LAF RECOMMENDS: CULTURE AND EXPRESSION
Continuing to celebrate the re-opening and remerging artworld, London Art Fair recommends a collection of contemporary exhibitions for you to explore in person, with artists capturing, representing and investigating the world in which we inhabit.
Discover group shows from Yamamoto Keiko and Alice Black.
Alongside, solo show from Black Box Projects, Nunnery Gallery, Huxley Parlour, Panter & Hall and Jack Bell.
REBECCA CHESNEY, LUBAINA HIMID AND MAGDA STAWARSKA-BEAVAN
22 MAY - 19 JUNE
A three-women show ‘Invisible Narratives2′ is a poetic investigation of place, space and time, through painting, sound installation and place-based research.
Each artists uses her work to uncover the hidden, understand a place experienced by those who know it well, and remember apparently unknown histories.
When places are on the edge of time and memory, how can we see what is there and talk about what appears not to be there, while there are issues no one wants to acknowledge?
How can we examine trauma by picturing the sublime; can incomprehensible events and dilemmas eventually provide openings for new political formations?
Prepare to be met with feelings of familiarity but at the same time unknown.
HAWKS IN HER HAIR
IVAN BLACK, SOL BAILEY BARKER, CAMILLA BLISS, GILLIAN CARNEGIE, SOPHIE CHARALAMBOUS, DANTE ELSNER, HANNAH LEES, CHRISTINE MARCHESE, HANNAH MURGATROYD, LOUIS OKWEDY, TRISTAN PIGOTT, CLEMENTINE ROBERTSON AND VICTOR SEAWARD.
12 APRIL - 7 JUNE
A group show exploring our material world, where humans live behind a wall of ‘knowing’.
Since we first learnt to grind pigment and make marks on cave walls, artists have sought to express the inexpressible in visual form. ‘Hawks in her hair’ presents the idea of artist as conduit, setting out to explore the magical and mystical artistic confluences that shape life today.
BLACK BOX PROJECTS
IMMINENT IMPRESSIONS - VICTORIA MARQUES PINTO
11 – 20 JUNE
Victoria Marques Pinto through mixed-media landscapes explores and emphasizes the human impact on the natural world.
The artist’s inaugural exhibition re-imagines landscape by incorporating found plastic objects into her mixed-media photographic compositions, giving a permanent and transformative presence in the landscape to the alarming rate of discarded plastic currently polluting the world’s oceans.
Discover in the artist’s debut solo exhibition, interventions into traditional landscape compositions that create strange new realities, sometimes witty and playful, but always hinting at a greater permanence and perhaps consequence – within her constructed landscapes.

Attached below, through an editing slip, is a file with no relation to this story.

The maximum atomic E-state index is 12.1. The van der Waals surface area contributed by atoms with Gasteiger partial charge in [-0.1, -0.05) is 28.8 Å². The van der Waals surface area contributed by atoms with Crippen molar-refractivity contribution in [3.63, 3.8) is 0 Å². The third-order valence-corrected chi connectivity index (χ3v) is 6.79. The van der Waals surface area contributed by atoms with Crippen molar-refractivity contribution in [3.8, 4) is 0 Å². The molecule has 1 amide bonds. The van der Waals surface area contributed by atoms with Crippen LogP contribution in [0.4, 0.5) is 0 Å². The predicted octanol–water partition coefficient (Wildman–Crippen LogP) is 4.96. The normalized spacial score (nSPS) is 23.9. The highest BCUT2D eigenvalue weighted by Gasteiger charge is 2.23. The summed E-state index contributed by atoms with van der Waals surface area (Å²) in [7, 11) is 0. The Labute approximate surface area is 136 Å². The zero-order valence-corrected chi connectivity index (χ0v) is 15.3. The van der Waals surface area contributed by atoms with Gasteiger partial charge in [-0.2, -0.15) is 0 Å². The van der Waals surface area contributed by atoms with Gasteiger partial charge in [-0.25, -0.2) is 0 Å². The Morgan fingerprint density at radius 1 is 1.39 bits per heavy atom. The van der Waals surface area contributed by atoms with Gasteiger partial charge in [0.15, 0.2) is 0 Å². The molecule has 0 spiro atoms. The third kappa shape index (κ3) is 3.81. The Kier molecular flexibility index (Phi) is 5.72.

ENNI-KUKKA TUOMALA: IS THERE SPACE FOR EMPATHY?
21 MAY - 8 AUGUST
Explore the first UK solo exhibition by the Finnish artist Enni-Kukka Tuomala.
The installation makes empathy – an often abstract and intangible feeling – into a physical and tangible form we can see, feel and enter.
The artist’s research and years of consideration into the subject of ‘spaces between people’ is at the core of this exhibition, with an emphasis on; investigating the public, social, personal and intimate distances between us and how they influence our abilities to meaningfully connect with one another.
TOBIAS BRADFORD: STAGE FRIGHT
18 MAY - 3 JULY
In Stage Fright, Tobias Bradford takes over the Huxley-Parlour project space with a band of uncanny, animatronic objects.
Taking imaginative departure from the zeitgeist of twentieth century machinated bands like Chuck-e-Cheese, the exhibition looks closely at these cheaply produced and almost sentient animated sculptures, whose performance will be jittery, intermittent, and nervous.
PANTER & HALL
SIMON QUADART: THERE IS NO CORRECT TIME
18 MAY - 4 JUNE
Quirky and eccentric compositions, deeply rooted in the aesthetics of post war British art by one of Britain’s most original contemporary painters.
Simon Quadrat was born in London in 1946, the son of Jewish émigrés who separately fled Germany in the 1930s.
During his school years he painted factories and desolate urban landscapes. Reading and visiting art galleries became part of his lifestyle; however, he has stated that at that time he “had no thought of becoming an artist.” Instead he read law at university and went on to establish himself as a criminal barrister in the Temple in London and then from 1985, in Bristol.
When not at work, he spent many hours painting and playing the piano. Yet, after thirty years, Simon “succumbed to a strong urge to paint professionally and so gave up the Bar to become a full time artist.”
MARC PADEU: ALL THE LIGHT ON ME
19 MAY - 11 JUNE
An exhibition of new paintings by contemporary artist Marc Padeu. This will be his second solo show with the gallery.
I want to paint the daily life of the people around me, my family and friends. Since we all live together, I share their moments of joy, but also their sadness. Everything is not perfect, there are a lot of difficulties. However, I don’t feel obsessed with just showing this state of affairs. When I manage to capture a moment of joy, a slice of happiness that is just as perfect. In a way, painting their lives allows me to talk about my own life. I cannot work without historical and religious references in my painting. History is my passion and religious belief has always been very present all around me.
– Marc Padeu
Padeu was born in 1990 in Melong, Cameroon. Upcoming exhibitions include a solo presentation at Peres Projects, Berlin. His work has previously been exhibited at the National Museum of Yaoundé, Cameroon and the National Gallery of Contemporary Art, Cameroon.
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